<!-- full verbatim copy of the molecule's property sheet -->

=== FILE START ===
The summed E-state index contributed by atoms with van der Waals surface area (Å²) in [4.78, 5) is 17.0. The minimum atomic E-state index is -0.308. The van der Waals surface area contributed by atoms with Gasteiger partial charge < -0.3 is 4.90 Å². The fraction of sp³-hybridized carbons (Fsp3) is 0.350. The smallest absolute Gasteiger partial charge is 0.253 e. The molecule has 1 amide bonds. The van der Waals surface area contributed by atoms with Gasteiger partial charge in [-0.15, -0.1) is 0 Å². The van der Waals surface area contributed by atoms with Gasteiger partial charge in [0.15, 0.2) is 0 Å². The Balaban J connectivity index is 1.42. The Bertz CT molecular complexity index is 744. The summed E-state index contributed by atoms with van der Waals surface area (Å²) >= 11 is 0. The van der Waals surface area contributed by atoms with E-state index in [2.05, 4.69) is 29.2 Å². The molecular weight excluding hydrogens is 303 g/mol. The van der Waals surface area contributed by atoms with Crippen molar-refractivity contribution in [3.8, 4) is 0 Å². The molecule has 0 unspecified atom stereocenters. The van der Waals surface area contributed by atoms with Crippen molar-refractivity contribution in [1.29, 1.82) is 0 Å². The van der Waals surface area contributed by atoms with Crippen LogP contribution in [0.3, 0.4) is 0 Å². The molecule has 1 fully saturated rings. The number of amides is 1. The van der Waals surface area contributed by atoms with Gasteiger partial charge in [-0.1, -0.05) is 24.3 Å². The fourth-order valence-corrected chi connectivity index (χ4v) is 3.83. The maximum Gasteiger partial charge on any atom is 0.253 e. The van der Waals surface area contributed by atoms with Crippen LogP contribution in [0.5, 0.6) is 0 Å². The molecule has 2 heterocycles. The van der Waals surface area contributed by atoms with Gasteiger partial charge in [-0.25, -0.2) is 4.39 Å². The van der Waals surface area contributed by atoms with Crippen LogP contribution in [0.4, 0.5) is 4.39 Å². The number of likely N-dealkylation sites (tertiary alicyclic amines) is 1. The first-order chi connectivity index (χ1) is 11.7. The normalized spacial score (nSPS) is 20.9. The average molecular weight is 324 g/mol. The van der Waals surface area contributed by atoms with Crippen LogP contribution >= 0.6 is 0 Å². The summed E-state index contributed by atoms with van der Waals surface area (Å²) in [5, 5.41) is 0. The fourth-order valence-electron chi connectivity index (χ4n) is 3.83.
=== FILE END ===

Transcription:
The summed E-state index contributed by atoms with van der Waals surface area (Å²) in [4.78, 5) is 17.0. The minimum atomic E-state index is -0.308. The van der Waals surface area contributed by atoms with Gasteiger partial charge < -0.3 is 4.90 Å². The fraction of sp³-hybridized carbons (Fsp3) is 0.350. The smallest absolute Gasteiger partial charge is 0.253 e. The molecule has 1 amide bonds. The van der Waals surface area contributed by atoms with Gasteiger partial charge in [-0.15, -0.1) is 0 Å². The van der Waals surface area contributed by atoms with Gasteiger partial charge in [0.15, 0.2) is 0 Å². The Balaban J connectivity index is 1.42. The Bertz CT molecular complexity index is 744. The summed E-state index contributed by atoms with van der Waals surface area (Å²) >= 11 is 0. The van der Waals surface area contributed by atoms with E-state index in [2.05, 4.69) is 29.2 Å². The molecular weight excluding hydrogens is 303 g/mol. The van der Waals surface area contributed by atoms with Crippen molar-refractivity contribution in [3.8, 4) is 0 Å². The molecule has 0 unspecified atom stereocenters. The van der Waals surface area contributed by atoms with Crippen molar-refractivity contribution in [1.29, 1.82) is 0 Å². The van der Waals surface area contributed by atoms with Crippen LogP contribution in [0.3, 0.4) is 0 Å². The molecule has 1 fully saturated rings. The number of amides is 1. The van der Waals surface area contributed by atoms with Gasteiger partial charge in [-0.1, -0.05) is 24.3 Å². The fourth-order valence-corrected chi connectivity index (χ4v) is 3.83. The maximum Gasteiger partial charge on any atom is 0.253 e. The van der Waals surface area contributed by atoms with Crippen LogP contribution in [0.5, 0.6) is 0 Å². The molecule has 2 heterocycles. The van der Waals surface area contributed by atoms with Gasteiger partial charge in [-0.25, -0.2) is 4.39 Å². The van der Waals surface area contributed by atoms with Crippen LogP contribution in [0.4, 0.5) is 4.39 Å². The number of likely N-dealkylation sites (tertiary alicyclic amines) is 1. The first-order chi connectivity index (χ1) is 11.7. The normalized spacial score (nSPS) is 20.9. The average molecular weight is 324 g/mol. The van der Waals surface area contributed by atoms with Crippen LogP contribution >= 0.6 is 0 Å². The summed E-state index contributed by atoms with van der Waals surface area (Å²) in [5, 5.41) is 0. The fourth-order valence-electron chi connectivity index (χ4n) is 3.83.